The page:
Tunisia’s Revolution – End of A Dictatorship

Struggle Against Imperial Domination

Tunisia is a country at the very northern tip of North Africa. It was independent until 1869 when it was turned into a colony of the French. Tunisians became virtual slaves, working for French bosses. This was the fate of the Tunisian people for the next decades. Tunisia is rich in resources with oil, agriculture, and mineral wealth, all of which went to benefit western companies. However, Tunisians did not accept French colonial rule without a fight. An independence movement grew and finally freed Tunisia from French political control in 1956.

From Dictatorship to Dictatorship

The independence movement was led by a French-educated lawyer and politician named Habib Bourgiba. As the first president of Tunisia, Bourgiba represented local elites who believed independence meant economic development for Tunisia under their domination and to their benefit. However, this development of the Tunisian economy did lead to a better standard of living, access to education, and improved conditions for some people. From 1956 to 1987, Bourgiba ruled Tunisia.

In the 1980s, Tunisia was being choked by international competition. Unemployment crept up, state banks failed, and people starved. To survive, the government needed money. That money would come at a price.

A Plague of Privatization

In 1987, the Tunisian General Ben Ali overthrew Bourgiba in a coup, promising to develop the economy with U.S. and European monetary aid. By overthrowing Bourgiba, he opened the way to a different sort of development for Tunisia – one dominated by foreign investment and exploitation by international corporations.

From 1987 till today, Tunisia has undergone a series of economic reforms under the iron fist of President Ben Ali, to the great benefit of international corporations. Tunisia was known as one of the Africa “lions”, countries whose economies were reaping huge profits for international corporations. But this economic miracle was meaningless for most Tunisians.

From 1987 to 2003, the economy grew by five percent per year. What kind of growth? Publicly owned industries and utilities were sold off to foreign companies. Workers were forced to work harder for less, and many ended up unemployed. Likewise students who were educated found they were being trained for jobs that didn’t exist anymore. Official unemployment stands at 14 percent, but the workforce is rapidly growing. Over half of the population is under 25, and entering the adult workforce. The result is unemployment for college graduates reaching nearly 20 percent. The revolution of today is fueled by this generation, who is being denied a future.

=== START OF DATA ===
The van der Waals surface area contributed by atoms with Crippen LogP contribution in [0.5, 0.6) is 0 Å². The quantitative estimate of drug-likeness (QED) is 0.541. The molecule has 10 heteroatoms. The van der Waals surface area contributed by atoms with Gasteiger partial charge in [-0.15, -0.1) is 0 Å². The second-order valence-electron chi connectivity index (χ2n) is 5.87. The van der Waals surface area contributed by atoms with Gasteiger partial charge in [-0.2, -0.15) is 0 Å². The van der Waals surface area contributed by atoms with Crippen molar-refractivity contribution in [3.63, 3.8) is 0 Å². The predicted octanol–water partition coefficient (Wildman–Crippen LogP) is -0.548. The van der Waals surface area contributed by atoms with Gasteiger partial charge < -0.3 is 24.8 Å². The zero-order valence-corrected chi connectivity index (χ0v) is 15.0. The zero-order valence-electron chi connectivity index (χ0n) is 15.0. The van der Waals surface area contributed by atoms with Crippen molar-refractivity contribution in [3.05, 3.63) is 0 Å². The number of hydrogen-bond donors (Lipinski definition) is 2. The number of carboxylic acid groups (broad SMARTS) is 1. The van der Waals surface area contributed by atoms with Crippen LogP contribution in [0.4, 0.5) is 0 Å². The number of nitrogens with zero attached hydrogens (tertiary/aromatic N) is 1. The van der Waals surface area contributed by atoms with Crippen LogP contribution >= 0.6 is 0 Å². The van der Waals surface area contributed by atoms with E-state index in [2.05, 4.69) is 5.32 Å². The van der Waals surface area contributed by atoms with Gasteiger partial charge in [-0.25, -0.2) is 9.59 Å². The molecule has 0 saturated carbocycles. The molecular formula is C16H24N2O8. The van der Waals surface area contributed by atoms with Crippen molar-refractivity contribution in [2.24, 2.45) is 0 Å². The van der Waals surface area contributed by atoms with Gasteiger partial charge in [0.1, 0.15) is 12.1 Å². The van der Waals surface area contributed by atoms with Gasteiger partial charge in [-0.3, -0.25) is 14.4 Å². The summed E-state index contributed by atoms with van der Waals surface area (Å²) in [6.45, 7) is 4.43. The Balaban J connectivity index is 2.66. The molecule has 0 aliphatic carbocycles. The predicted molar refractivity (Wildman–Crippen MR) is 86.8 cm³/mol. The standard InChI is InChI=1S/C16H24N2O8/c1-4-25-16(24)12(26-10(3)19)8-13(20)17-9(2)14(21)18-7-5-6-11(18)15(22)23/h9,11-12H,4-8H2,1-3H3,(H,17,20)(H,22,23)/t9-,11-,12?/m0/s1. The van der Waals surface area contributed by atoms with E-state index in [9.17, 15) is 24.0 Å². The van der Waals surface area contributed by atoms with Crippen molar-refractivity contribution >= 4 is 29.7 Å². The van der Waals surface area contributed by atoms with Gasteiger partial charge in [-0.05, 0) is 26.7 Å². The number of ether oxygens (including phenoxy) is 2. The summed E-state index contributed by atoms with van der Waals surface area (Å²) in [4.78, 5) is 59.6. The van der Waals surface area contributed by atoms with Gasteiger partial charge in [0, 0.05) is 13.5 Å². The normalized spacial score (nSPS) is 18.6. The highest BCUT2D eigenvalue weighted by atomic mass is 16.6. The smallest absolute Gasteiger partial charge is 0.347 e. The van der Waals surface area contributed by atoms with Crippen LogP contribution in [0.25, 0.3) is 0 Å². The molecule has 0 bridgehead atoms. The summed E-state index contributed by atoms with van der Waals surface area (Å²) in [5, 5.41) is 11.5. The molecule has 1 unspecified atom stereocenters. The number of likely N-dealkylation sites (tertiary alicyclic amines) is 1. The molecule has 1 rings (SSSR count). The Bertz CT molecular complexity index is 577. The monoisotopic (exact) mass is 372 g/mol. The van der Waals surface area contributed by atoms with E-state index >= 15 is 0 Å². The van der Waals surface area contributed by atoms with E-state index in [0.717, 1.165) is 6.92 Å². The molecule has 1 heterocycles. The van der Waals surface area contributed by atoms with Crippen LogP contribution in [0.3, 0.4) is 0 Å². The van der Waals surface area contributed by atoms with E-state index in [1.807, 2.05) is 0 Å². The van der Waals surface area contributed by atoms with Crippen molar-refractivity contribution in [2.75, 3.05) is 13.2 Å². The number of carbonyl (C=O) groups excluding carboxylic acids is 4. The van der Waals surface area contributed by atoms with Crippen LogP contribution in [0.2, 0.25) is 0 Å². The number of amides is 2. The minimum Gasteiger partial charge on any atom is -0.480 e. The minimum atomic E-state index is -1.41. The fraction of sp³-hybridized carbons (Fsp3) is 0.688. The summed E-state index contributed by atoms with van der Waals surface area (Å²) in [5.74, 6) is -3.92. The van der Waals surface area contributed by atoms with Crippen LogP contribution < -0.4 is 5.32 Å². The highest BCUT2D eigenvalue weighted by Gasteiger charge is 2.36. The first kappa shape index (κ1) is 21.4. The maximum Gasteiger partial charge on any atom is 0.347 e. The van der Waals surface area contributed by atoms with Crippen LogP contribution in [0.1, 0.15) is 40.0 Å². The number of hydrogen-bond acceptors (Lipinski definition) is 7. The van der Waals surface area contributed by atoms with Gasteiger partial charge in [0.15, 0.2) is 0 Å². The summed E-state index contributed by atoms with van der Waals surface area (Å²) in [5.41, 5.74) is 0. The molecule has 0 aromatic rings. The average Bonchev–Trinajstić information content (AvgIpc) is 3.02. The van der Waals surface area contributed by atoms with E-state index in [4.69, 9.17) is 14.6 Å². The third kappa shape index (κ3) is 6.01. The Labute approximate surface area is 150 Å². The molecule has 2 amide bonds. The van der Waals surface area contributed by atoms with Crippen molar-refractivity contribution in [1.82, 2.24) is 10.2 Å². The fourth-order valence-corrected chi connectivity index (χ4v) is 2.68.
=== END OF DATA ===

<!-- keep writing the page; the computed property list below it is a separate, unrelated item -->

The Overthrow of Ben Ali

In December a young college graduate burned himself to death in protest. He had been unemployed, barely surviving as a vegetable-seller on the street. The police arrested him for selling without a business license and confiscated his vegetables. He had reached the breaking point. And so had the rest of the country.

The student’s suicide prompted mass protests. Thousands of people poured into the streets. They began by demanding aid for unemployment and control of food prices so they could eat. But quickly they began to question the rule of Ben Ali, the architect of Tunisia’s so called economic reforms.

The Power of Workers

The angry youth found friends and allies among the working class of Tunisia. The union officials, used to timid bargaining, were pushed by the workers themselves to call an all-out general strike, and on January 14th. Ben Ali, the military dictator who had dominated the country for 23 years, was overthrown and forced to flee to Saudi Arabia.

The Future Hangs in the Balance

Today the story is far from over. The dictatorship is deposed but the new government is being run by Ben Ali’s Prime Minister, Mohamed Ghannouchi – hardly a big change from the past.

But in driving out Ben Ali, the Tunisian people have realized their power. Ghannouchi has formed a so-called “government of national unity.” But after seeing their power in overthrowing Ben Ali, why should the people of Tunisia unite with the same wealthy Tunisian elite who sold their future to the international corporations for the last 23 years?